Native Americans demonstrated the name to early settlers by dropping milk into water and calling it mnisota. Many places in the state have similar names, such as Minnehaha Falls, Minneota, Minnetonka and Minneapolis, a combination of mni and polis, the Greek word for "city". Minnesota is the second northernmost U. S. state and northernmost contiguous state. Its isolated Northwest Angle in Lake of the Woods county is the only part of the 48 contiguous states lying north of the 49th parallel; the state is part of the U. S. region known as part of North America's Great Lakes Region. It shares a Lake Superior water border with Michigan and a land and water border with Wisconsin to the east. Iowa is to the south, North Dakota and South Dakota are to the west, the Canadian provinces of Ontario and Manitoba are to the north. With 86,943 square miles, or 2.25% of the United States, Minnesota is the 12th-largest state. Minnesota has gneisses that are about 3.6 billion years old. About 2.7 billion years ago, basaltic lava poured out of cracks in the floor of the primordial ocean.
The roots of these volcanic mountains and the action of Precambrian seas formed the Iron Range of northern Minnesota. Following a period of volcanism 1.1 billion years ago, Minnesota's geological activity has been more subdued, with no volcanism or mountain formation, but with repeated incursions of the sea, which left behind multiple strata of sedimentary rock. In more recent times, massive ice sheets at least one kilometer thick ravaged the state's landscape and sculpted its terrain; the Wisconsin glaciation left 12,000 years ago. These glaciers covered all of Minnesota except the far southeast, an area characterized by steep hills and streams that cut into the bedrock; this area is known as the Driftless Zone for its absence of glacial drift. Much of the remainder of the state outside the northeast has 50 feet or more of glacial till left behind as the last glaciers retreated. Gigantic Lake Agassiz formed in the northwest 13,000 years ago, its bed created the fertile Red River valley, its outflow, glacial River Warren, carved the valley of the Minnesota River and the Upper Mississippi downstream from Fort Snelling.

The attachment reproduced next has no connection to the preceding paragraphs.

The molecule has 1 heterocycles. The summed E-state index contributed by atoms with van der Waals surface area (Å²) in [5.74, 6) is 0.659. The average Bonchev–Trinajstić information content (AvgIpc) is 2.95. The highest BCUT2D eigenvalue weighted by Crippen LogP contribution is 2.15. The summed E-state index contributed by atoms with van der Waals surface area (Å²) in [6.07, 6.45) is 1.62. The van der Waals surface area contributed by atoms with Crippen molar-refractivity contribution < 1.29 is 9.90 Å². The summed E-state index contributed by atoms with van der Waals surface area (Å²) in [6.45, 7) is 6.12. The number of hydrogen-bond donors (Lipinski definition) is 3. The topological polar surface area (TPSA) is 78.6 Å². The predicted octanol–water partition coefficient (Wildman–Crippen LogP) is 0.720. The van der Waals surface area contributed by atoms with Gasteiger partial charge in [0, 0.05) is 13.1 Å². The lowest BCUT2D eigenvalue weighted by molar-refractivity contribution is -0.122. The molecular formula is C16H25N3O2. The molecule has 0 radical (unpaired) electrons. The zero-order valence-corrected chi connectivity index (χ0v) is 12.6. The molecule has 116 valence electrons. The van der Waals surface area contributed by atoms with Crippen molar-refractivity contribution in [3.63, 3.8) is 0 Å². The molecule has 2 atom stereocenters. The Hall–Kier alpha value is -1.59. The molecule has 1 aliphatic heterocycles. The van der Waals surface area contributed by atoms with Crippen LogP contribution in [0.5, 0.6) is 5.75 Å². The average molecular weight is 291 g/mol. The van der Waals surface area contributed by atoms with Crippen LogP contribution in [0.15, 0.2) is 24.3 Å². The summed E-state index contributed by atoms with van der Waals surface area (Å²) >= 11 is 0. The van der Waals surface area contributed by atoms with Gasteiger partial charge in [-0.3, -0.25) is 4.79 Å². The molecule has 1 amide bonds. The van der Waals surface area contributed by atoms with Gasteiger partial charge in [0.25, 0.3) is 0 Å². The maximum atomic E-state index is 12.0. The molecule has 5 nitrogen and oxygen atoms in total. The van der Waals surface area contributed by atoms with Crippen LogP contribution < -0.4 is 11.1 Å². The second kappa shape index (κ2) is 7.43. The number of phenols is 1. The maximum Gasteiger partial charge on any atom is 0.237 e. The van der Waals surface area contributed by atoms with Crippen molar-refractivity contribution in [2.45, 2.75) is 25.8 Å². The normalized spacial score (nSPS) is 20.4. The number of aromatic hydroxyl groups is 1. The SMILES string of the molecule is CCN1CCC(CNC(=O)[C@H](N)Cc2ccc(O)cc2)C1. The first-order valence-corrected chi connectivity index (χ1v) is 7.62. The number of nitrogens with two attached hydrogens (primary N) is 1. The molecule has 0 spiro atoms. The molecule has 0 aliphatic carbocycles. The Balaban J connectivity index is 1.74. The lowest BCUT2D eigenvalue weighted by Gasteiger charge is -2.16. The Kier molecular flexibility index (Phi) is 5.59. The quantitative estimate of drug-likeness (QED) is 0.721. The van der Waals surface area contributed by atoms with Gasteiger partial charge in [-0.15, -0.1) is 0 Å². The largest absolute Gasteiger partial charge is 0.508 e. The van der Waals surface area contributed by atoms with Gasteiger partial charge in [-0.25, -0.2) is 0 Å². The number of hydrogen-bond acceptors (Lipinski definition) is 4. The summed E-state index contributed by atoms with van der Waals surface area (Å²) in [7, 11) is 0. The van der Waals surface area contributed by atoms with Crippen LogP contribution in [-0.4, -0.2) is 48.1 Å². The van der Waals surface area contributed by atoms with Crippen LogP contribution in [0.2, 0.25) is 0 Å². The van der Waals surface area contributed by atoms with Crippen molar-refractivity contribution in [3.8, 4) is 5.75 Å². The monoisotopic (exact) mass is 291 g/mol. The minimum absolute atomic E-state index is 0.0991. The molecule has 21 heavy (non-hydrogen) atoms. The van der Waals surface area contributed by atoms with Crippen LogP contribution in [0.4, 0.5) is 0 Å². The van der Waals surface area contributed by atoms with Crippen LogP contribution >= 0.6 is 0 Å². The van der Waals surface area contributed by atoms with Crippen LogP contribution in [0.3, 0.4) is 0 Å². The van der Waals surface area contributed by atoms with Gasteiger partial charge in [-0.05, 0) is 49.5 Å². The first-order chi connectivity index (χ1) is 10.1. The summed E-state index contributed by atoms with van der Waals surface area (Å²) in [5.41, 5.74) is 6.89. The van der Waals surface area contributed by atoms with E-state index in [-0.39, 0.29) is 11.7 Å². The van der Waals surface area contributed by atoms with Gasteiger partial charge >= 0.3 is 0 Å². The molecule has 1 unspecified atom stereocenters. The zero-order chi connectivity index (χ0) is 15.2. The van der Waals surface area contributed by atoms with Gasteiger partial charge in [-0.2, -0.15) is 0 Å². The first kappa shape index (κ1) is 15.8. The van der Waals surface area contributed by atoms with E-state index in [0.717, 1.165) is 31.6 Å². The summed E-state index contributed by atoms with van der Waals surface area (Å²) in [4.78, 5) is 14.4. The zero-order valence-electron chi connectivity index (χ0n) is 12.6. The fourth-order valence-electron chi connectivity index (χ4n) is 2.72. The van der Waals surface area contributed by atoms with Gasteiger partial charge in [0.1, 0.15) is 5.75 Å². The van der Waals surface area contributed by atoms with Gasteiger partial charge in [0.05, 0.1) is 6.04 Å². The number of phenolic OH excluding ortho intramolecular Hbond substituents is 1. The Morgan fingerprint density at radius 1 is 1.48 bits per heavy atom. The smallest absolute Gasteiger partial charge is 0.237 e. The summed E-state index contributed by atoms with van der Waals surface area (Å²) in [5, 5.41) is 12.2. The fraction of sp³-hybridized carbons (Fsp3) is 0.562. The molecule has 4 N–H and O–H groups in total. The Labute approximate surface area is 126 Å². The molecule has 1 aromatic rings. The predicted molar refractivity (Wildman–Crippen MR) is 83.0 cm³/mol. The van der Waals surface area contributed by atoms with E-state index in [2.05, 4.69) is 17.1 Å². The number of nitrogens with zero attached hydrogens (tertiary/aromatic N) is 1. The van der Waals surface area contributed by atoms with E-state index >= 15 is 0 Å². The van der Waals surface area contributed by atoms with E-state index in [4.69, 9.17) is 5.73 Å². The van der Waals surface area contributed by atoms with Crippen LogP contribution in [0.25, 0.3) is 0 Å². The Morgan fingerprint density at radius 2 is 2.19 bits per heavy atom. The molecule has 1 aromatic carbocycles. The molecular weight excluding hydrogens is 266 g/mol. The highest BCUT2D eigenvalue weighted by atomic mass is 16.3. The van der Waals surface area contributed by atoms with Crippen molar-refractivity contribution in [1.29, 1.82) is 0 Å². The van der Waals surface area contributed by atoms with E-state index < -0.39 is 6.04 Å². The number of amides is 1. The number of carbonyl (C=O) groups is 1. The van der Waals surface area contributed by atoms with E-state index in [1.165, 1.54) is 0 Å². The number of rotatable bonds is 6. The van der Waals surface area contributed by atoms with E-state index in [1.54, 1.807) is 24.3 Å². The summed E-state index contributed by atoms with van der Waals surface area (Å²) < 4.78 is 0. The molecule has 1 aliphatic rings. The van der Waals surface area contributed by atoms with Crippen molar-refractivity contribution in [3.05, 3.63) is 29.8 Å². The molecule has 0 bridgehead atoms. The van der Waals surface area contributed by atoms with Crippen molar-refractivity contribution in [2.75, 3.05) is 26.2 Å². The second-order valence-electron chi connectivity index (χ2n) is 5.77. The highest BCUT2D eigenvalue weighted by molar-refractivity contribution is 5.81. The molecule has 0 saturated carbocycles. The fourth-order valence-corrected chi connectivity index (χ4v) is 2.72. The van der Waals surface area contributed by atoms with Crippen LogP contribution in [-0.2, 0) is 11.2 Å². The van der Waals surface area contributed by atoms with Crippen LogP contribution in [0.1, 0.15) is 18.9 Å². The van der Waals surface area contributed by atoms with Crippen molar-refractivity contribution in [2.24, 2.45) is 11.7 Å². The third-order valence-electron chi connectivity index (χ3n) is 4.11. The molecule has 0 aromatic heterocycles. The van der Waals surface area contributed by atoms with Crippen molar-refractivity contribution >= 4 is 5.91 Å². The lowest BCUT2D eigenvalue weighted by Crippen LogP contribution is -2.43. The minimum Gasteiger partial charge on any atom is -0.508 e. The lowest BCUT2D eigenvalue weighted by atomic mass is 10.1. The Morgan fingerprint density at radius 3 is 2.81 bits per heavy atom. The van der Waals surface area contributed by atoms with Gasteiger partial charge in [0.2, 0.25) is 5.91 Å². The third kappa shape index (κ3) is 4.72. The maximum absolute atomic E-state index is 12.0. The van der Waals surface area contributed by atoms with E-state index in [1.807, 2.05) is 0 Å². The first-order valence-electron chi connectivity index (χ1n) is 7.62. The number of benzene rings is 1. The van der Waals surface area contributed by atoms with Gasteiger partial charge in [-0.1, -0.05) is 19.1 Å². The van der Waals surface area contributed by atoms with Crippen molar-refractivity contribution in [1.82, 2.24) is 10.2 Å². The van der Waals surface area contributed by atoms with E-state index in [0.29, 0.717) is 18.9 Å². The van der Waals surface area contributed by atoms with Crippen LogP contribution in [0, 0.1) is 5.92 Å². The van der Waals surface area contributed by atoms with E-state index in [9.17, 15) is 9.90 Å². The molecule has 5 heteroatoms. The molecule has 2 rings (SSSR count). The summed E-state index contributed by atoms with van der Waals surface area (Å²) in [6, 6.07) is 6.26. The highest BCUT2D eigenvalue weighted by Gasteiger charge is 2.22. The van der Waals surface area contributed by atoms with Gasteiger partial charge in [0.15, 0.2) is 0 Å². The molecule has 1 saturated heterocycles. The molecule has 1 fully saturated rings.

Minnesota is geologically quiet today. The state's high point is Eagle Mountain at 2,301 feet, only 13 miles away from the low of 601 feet at the shore of Lake Superior. Notwithstanding dramatic local differences in elevation, much of the state is a rolling peneplain. Two major drainage divides meet in Minnesota's northeast in rural Hibbing, forming a triple watershed. Precipitation can follow the Mississippi River south to the Gulf of Mexico, the Saint Lawrence Seaway east to the Atlantic Ocean, or the Hudson Bay watershed to the Arctic Ocean; the state's nickname, "Land of 10,000 Lakes", is apt, as there are 11,842 Minnesota lakes over 10 acres in size. Minnesota's portion of Lake Superior is the largest at 962,700 acres and deepest body of wate